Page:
Running 38.3 kilometers in scorching heat seems lunatic specially when it’s about 33 to 34 degrees at its peak out there at the Shotgun Run last Saturday. Crazy as it were, we actually did get to enjoy every minute of it and it seemed to be one enormous victory over the elements of running non-stop hills, undulating mountain roads and technical trails on a route that is known as the “Shotgun Route!”

I only heard about this route through friends on Facebook and they keep raving about its difficulty, the vastness of experiencing a road-hills-mountain and trail run, all pictured into one loop of pure exhilaration that it has become a favorite of many runners.

It was now time to discover it as well. Some members of our running team, Team 90% (don’t ask why it was called such) composed of Mel, Chito, Tonet, Betty, Sylvia, myself and an office mate of Sylvia’s set off in 2 cars and arrived at SSS Village in Marikina and parked the cars in front of an old running friend’s house, Dave Buban. Dave wasn’t running with us that morning and was just content in looking-out after the vehicles while we were out on our run.

I was a bit excited but a little concerned as to whether my plantar issues was going to plague and stop me again on my tracks. The good news is that the bum heel seem to heal very nicely after my disastrous Salomon Trail Run three weeks ago and thereafter, i was able to lodge 15-21k LSD runs with no pain at all.

When we arrived at Dave’s place, some runners were already there ahead of us. Ultra-runners Doc Toto Mina, Jael Wenceslao and Keisha Fule were waiting so we could all start together. We warmed-up with a few minutes of walking and when we were on a flat terrain, we were off running.

Our 5:30am start was rather late as the sun had risen just a few kilometers after we had started. We passed by a few private villages in Marikina, crawled under closed village gates and even got lost from the first group who were leading us by a few hundred meters. From Marikina we entered San Mateo, on its backdoor entrance going through continuous uphills and downhills and flourishes of trees that lined-up on most of the route.

SSS Village borders the hilly town of San Mateo

One of the hilly routes that we had to take

We finally arrived at the road leading to Timberland Heights. The welcome sign to Timberland was familiar to me although i was used to seeing this from the MAIN entrance coming from J.P. Rizal Road where many cyclists seem to be more familiar with. Another kilometer and we made a stop-over at Aling Tinay’s small eatery where our group partook Lugao with boiled eggs and boiled bananas that was to be one crucial nourishment break to survive the dreaded Shotgun Road and trails.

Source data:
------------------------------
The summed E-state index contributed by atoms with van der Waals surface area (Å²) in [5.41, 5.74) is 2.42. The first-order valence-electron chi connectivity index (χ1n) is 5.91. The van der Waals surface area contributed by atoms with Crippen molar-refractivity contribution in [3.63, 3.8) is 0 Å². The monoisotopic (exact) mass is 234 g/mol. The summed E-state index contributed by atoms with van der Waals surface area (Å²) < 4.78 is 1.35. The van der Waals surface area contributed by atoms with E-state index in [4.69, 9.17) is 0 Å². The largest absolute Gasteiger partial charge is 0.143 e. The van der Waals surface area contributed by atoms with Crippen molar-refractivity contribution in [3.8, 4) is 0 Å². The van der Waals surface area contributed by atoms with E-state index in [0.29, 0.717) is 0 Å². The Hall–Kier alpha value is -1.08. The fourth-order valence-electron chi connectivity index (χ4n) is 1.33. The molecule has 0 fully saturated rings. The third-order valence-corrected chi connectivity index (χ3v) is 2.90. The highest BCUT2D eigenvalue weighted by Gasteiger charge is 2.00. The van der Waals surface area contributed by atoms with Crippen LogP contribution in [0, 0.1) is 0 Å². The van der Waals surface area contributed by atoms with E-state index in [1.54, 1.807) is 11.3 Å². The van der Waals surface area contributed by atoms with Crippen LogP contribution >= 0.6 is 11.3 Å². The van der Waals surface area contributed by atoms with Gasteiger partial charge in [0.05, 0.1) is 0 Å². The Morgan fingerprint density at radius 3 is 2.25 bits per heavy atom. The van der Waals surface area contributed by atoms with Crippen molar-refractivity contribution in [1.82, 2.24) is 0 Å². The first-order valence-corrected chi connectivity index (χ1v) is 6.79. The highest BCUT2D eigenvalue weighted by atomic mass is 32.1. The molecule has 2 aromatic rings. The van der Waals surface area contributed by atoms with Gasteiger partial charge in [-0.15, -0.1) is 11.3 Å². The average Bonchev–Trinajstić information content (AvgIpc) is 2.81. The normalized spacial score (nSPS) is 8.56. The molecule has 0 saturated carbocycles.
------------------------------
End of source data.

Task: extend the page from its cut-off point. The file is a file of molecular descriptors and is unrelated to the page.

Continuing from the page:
The start of the mountain pass (Shotgun) that climbs up to Timberland

Less than 2 kilometers is the 1st entrance to Timberland Heights, a dizzying uphill of a mountain about 3.5 kilometers long although there is another entrance which is the main one along C-6 Road all the way to Timberland Avenue and is a kilometer away on the north. We took the first entrance.

Just looking at the winding zigzag road going up that mountain, i couldn’t envision myself running those steep inclines. No way! All of us decided to walk those uphills except for Mel (our group’s master show-off) who seems to be reminding us who the King of the Mountain is!:-)

It was at this point when Chito told me that this was the notorious Shotgun Road they were raving about! Damn! A mini Kennon Road of sorts! Here are some pictures i took of the route:

An ordeal of a climb

No shame in walking! Even that mountain biker had to stop and rest.

L-R: Mel, Sylvia, Tita Betty, Ninang Tonet and Chito

This is the "shotgun" route!

We still had to scale up that green peak at the background

Ninang Tonet meets Doc-Romy who was on his way down

The top of the mountain was fascinating! There was a slight cool mountain breeze, breath-taking mountainscape and a picturesque view of Metro Manila. The only draw-back to this route is the constant passing of garbage dump trucks which utilizes this road to dump some of the metro’s garbage into the nearby San Mateo Sanitary dump site. It sometimes pollutes the fresh air that breezes along the canyon ridges.